Works in the Bulletin 1914
Brothers, have you observed the calm?
Even the leaves of that symbolic palm
That denotes peace, political and otherwise, are scarcely stirred
By the faintest breath of controversy.  Not a word
Is heard,
Excepting, here and there, the belated spouting
Of some overcharged politician giving his vocabulary an outing.
Brothers, what does this denote?
Is there no longer any competition for your precious vote?
Nay, have you ever heard that alleged political axiom over which the 
   wily old campaigners oft make goodly sport:
"The memory of the sap-headed elector is short."
Do you believe the allegation, brothers, or do you doubt it?
And, anyhow, what are you going to do about it?

* * * * *
Brothers, if ever you hope to know enough to come in out of the wet, Mark this: They are giving you time to forget! What of those great National Questions, Those fine, broad, far-seeing and statesman-like suggestions, Those urgent matters of life and death, About which the politicians were so busy talking a while ago that they had hardly time to draw breath? Are they dead? Have they been fatally bashed on the head? Have they been decently interred attended by those solemn obsequies usually afforded the remains of respectable and right-thinking persons who impressed us in this life with their top-hats? Rats! What of the settlement of the Northern Territory? Is this an abandoned story? What of our sea defence? Has this question been cast hence Into the outer darkness and the gloom Of the tomb? What of efficient Protection? Is this now merely a matter for maundering retrospection. Amongst senile and toothless old parties whose minds ever dwell amongst the dead and mouldy things of the past? Oh, Blast, brothers! BLAST! Blast those rocks of apathy that bind your sense of true citizenship! Get a fresh grip. Spring off your tall! Give your political perspicaciousness a ball, Revive it with a long, cool, refreshing drink, And sit down and THINK....
* * * * *
Do you imagine for one moment that old 'Party Government' is asleep? Do you picture it sunk in slumbers deep? If you do, brothers, you never made a bigger mistake. It is very, very wide awake. That fine, old British institution, Party Government, that was introduced into this suffering country before the thistle and previous to the rabbit, And nursed so assiduously by politicians till our acceptance of it has become a sinful habit - This pestiferous System, my brothers, never sleeps; Watch and ward it keeps. And while you are mooning, sporting, smoodging, drinking, dreaming, It is engineering, planning, plotting, scheming. The Hon. Mr. Black is aiming at the political downfall of the Hon. Mr. White; While the Hon. Mr. White is playing for the shoving of the Hon. Mr. Black and his friends into the darkness and gloom and solitude of political night. But both, my brothers, both are toiling with the energy of a 200-h.p. triple cylinder motor, With the object of eventually and effectively sprinkling a little salt upon the tail of that dull but desirable bird, the free and independent voter. Brothers, do ye feel like taking tickets on yourselves? Do ye feel flattered and exalted? For, behold, ye are to be numbered among the salted! And, while these plots and plans are brewing, What, my brothers, are ye doing? Whilst the wily politician is chewing The cud of sinful reflection, with his eye upon your votes, Are uou acting otherwise than after the manner and fashion of unreflective goats? While you, brother, are canoodling with a soft and fluffy person, in a Magyarblouse, upon the silvery beach, Striving to convince her that you think she is a perfect peach; And while you, brother, are vainly endeavoring at the races, To watch the impossible nags you back run into places; And while you, brother, are sinking the long 'un, and the gin-squash, and the soder-with-dash. And recklessly doing in your cash; Sly old Party Government and its minions Are busy manufacturing your political opinions. Yes, you, the intelligent electors, fine fellows of quite unusual brain and brawn, Are each of you regarded merely as a puppet, a pawn In the Game. Shame!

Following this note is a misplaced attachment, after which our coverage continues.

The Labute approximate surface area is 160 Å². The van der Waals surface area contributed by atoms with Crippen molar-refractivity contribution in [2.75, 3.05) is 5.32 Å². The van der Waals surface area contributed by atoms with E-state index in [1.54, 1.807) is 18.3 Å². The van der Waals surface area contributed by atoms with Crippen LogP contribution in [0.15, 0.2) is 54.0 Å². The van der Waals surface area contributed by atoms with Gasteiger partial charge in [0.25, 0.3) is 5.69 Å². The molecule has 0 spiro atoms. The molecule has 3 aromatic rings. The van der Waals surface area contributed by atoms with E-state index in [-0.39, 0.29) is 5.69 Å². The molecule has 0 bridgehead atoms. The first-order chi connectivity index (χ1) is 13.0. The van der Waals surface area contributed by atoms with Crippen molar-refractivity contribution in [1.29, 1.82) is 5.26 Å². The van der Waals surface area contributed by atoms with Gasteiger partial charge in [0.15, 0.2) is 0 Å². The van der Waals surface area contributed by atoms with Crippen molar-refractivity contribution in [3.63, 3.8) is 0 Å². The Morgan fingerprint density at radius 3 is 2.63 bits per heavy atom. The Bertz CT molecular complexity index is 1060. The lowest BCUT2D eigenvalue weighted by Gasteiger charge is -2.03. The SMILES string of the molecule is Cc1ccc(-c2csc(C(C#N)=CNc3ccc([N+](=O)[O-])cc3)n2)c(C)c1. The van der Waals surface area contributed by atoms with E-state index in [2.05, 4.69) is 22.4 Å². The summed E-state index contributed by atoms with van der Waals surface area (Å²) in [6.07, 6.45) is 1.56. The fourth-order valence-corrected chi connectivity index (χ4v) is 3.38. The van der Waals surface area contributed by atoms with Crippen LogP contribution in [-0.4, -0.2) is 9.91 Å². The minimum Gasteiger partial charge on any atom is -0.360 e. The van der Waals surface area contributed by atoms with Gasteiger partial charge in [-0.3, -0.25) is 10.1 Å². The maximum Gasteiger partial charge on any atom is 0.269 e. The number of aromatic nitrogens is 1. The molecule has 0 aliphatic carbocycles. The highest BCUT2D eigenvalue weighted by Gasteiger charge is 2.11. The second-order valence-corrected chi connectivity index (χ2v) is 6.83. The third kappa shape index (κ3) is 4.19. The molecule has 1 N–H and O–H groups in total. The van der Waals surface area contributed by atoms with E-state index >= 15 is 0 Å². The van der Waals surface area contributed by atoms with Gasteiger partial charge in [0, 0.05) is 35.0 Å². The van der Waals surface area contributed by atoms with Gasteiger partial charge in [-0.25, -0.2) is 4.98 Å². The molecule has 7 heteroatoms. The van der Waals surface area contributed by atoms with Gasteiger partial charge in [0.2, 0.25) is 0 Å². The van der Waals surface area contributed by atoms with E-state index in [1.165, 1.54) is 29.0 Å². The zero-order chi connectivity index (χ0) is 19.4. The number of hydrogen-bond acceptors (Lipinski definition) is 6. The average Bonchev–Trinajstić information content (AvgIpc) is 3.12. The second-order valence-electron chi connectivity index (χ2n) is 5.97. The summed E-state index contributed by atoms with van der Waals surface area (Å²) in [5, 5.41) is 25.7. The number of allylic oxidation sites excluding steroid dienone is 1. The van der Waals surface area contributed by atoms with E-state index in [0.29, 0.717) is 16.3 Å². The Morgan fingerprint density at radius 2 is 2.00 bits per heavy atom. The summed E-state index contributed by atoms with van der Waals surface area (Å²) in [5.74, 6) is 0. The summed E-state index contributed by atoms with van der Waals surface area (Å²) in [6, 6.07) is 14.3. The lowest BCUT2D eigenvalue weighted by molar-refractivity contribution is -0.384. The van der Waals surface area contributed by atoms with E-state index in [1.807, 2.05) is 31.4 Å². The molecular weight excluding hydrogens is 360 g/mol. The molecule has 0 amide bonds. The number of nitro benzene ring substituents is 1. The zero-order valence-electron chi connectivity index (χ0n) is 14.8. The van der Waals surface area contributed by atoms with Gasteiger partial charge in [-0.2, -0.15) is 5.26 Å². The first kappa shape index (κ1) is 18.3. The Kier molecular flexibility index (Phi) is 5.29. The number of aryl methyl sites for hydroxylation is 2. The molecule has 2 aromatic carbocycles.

* * * * *
Attention, and I shall tell you exactly what old Party Government is doing at this precise moment, if you wish. He is busily engaged in the manufacture of fish. Fish, brothers, herrings, red herrings which it is his intention to draw across the track Of great National Issues, because he is too tired to deal with them, and work gives him a pain in the back. And in full cry, like a foolish and deluded pack Of unintelligent beagles, you will chase wildly after the remains of that unpleasant, defunct and odorous fish. And you will think you are doing it because it is your own free wish. You will open your mouths and howl, and go and record your votes at the polls, And fondly imagine that you are expressing the earnest convictions of your inmost and invincible souls. I fear me, my brothers, that the tart, and the prad, and the long beer, and the midnight cray that bringeth early indigestion Have far more attraction for you than any great National Question. Go to! There is no fun and small profit in attempting to act Diogenes to such as you.
* * * * *
Brothers, I bid ye a sad farewell. So many poor, misguided people, who grabbed their opinions ready-made at the last moment, have gone before us that there is, nowadays, some difficulty in keeping the lid on Hell. Brothers, with that innate dignity that is characteristic, I retire To contemplate further insults, which I shall deliver as occasion may require.

The Bulletin, 16 April 1914, p47

Copyright © Perry Middlemiss 2002-03